Christoph and Jordan

Sydney-siders, Christoph and Jordan have been foster carers for almost a year now to Drew (2), Robbie (4), and May (7).

Becoming foster carers was something they had always wanted to do.

“As a couple, we have been together for 10 years. Fostering children was always our intention. Once we felt we had our careers, study and home life settled, we thought it was the perfect time,” Christoph says.

“We are both very family orientated and caring for children who need it most felt like the most natural decision we could make.

“It has been great seeing our families embrace the children into their own lives,” Christoph says.

The couple started fostering through Key Assets after researching other agencies.

“Key Assets were closer aligned with our values and had a level of professionalism and one-on-one attention that we didn’t think we would get from other agencies.

“Key Assets are also consistently awarded for their support of the LGBT community which gave us great comfort in knowing we would be treated equally throughout the fostering process.

Christoph and Jordan are currently looking after three children on a permanent basis but are keen to take on even more in the long-run.

“We will be looking after Drew, Robbie and May until they are adults but there is a huge need for carers to provide care for mid to late teens and we would like to contribute in this way later in life too,” Jordan says.

When asked about what the most unexpected learnings were from fostering, the couple said the level of support they received from friends, family and the wider community.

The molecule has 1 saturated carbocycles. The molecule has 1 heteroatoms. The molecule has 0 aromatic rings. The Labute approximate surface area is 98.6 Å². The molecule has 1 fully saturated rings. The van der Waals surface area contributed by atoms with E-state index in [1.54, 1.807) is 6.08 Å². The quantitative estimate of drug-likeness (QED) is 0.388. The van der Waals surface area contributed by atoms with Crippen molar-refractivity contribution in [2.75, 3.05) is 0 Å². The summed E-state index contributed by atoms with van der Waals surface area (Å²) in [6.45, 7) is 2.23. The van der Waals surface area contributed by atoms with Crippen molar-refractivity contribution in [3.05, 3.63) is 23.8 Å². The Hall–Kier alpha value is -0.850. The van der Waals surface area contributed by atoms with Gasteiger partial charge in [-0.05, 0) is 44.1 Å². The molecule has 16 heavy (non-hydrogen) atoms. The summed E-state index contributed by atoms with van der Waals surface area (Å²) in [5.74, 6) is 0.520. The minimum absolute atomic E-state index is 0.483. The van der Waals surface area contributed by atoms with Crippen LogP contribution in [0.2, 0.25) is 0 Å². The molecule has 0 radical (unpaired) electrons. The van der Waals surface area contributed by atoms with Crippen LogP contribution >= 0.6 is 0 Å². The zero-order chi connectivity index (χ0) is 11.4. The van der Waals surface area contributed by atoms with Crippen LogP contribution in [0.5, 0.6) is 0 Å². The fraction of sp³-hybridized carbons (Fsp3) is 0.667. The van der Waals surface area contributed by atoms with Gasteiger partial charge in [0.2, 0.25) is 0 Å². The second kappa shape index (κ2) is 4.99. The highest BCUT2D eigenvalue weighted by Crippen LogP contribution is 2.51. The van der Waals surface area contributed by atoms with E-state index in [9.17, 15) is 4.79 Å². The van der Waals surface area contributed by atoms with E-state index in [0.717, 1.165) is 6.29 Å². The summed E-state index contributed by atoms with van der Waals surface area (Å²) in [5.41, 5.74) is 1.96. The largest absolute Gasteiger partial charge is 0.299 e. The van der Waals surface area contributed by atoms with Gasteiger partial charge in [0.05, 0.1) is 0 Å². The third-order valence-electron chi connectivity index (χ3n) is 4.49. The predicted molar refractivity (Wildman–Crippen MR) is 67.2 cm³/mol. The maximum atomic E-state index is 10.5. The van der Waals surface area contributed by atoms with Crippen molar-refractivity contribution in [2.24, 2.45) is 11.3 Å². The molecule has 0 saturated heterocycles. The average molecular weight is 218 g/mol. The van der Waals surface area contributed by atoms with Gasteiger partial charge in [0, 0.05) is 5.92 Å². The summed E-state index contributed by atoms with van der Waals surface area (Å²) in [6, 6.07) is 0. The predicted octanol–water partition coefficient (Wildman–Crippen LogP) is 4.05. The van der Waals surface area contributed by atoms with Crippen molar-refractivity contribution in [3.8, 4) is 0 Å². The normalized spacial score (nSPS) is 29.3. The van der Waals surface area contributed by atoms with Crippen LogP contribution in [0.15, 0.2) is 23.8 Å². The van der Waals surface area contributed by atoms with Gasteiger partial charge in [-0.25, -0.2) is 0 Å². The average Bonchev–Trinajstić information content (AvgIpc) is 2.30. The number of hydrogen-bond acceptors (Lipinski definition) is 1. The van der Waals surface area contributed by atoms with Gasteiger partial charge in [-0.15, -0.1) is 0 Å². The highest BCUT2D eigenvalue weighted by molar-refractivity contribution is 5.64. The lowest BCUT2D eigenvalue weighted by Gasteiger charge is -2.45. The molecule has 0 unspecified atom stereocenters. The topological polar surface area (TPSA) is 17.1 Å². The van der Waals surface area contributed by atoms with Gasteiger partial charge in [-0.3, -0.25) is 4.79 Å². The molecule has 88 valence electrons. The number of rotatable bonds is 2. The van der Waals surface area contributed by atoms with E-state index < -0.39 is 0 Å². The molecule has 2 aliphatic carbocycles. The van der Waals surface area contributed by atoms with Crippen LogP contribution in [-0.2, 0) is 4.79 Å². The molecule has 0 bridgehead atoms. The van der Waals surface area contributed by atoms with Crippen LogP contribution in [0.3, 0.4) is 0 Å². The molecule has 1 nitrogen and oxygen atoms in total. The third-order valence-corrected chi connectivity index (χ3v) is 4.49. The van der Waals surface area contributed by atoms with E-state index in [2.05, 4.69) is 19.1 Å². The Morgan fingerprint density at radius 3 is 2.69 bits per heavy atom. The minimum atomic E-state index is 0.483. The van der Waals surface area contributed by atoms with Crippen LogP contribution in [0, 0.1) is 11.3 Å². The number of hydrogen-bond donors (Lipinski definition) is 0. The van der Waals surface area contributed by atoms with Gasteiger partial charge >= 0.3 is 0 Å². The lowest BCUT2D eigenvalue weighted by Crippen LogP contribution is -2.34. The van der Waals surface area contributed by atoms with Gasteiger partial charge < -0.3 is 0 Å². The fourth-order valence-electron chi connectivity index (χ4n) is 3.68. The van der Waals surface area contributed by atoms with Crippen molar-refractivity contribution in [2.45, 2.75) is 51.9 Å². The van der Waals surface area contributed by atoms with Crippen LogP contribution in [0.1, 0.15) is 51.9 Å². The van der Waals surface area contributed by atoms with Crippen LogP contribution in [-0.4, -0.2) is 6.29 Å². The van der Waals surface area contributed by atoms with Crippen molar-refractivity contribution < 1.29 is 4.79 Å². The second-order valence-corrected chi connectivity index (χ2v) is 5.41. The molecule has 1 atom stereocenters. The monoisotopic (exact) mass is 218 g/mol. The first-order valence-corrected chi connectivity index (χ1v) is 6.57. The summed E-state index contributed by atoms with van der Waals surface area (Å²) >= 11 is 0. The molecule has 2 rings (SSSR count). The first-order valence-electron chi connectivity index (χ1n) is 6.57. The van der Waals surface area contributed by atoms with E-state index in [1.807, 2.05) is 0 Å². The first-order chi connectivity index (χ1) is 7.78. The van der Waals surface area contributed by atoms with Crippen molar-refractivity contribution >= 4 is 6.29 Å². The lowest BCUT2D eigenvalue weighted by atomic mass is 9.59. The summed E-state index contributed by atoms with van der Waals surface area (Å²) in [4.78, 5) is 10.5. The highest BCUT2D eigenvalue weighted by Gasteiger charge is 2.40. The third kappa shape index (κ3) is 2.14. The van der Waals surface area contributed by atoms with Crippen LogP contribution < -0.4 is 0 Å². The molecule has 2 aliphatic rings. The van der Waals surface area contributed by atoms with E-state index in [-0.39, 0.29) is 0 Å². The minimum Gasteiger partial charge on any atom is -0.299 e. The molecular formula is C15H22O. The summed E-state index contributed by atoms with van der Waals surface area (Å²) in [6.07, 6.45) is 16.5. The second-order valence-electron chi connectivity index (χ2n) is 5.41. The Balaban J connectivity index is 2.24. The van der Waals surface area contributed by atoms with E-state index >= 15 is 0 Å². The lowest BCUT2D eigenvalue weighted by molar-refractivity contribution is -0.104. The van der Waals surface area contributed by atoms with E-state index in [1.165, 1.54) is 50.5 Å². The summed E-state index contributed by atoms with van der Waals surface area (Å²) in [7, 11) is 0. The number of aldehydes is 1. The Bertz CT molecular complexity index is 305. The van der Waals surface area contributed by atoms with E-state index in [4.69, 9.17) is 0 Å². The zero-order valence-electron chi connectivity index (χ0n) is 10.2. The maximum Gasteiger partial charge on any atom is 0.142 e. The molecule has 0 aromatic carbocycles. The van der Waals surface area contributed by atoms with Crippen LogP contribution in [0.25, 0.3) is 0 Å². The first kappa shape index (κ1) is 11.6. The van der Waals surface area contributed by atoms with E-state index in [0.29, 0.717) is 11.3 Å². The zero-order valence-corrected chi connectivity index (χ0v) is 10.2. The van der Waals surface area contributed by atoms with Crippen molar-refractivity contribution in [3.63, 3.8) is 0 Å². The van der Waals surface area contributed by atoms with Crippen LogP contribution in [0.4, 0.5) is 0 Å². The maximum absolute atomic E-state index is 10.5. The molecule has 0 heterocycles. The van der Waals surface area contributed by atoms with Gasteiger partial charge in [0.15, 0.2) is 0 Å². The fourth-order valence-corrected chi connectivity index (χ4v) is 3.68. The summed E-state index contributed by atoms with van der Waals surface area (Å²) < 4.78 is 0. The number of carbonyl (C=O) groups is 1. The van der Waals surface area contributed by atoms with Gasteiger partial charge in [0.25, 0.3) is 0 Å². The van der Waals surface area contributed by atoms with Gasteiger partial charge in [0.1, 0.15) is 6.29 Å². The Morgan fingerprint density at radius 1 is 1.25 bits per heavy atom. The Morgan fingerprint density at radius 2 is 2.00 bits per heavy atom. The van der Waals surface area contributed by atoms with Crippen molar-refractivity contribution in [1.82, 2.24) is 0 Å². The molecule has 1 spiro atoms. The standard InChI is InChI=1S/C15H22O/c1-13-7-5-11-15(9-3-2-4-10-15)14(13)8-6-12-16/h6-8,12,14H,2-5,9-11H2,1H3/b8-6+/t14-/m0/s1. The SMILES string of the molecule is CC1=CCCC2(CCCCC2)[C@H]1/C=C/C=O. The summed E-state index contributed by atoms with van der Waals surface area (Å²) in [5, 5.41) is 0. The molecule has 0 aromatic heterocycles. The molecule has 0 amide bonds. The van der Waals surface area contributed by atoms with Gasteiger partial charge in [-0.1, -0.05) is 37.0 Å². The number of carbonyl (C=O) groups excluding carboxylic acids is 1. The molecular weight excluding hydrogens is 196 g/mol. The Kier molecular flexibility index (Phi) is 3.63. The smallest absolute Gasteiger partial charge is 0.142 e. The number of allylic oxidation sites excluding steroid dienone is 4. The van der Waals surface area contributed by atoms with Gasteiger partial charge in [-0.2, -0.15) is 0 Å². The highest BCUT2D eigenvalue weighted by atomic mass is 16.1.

“We did not expect the level of support we have received. Whilst friends and families have of course been encouraging, word that you are fostering three children spreads quickly and almost one year on, work colleagues, associates, old acquaintances and the like are still quick to learn more and extend their support in their own way.

“Key Assets has also been a large part of our lives. There is no question too difficult, no advice seemingly insignificant and no time of day that may seem inappropriate that we can’t lean on them for guidance and reassurance,” Jordan says.

Christoph tells us the most rewarding part of fostering are the simple things that are taken for granted.

“The simple act of cooking and sharing a meal is rewarding in itself. Watching them eat something new for the first time, which they love, and having them thank you for it and ask if they can have it again is really a great feeling.

“The relationship and bond between each child is unique but we are also growing tighter as a family unit. The collective of the five of us and the knowingness that they have been kept together as a family has slowly allowed the children to truly feel safe, and being part of their on-going development makes the experience of fostering very rewarding.”

When asked what the most challenging part of being a foster carer is, the couple said managing the difficult behaviour of the children but it was becoming less frequent as the children settled.

“Certainly, complex behaviours can be challenging but the consistency we provide has allowed the kids to settle.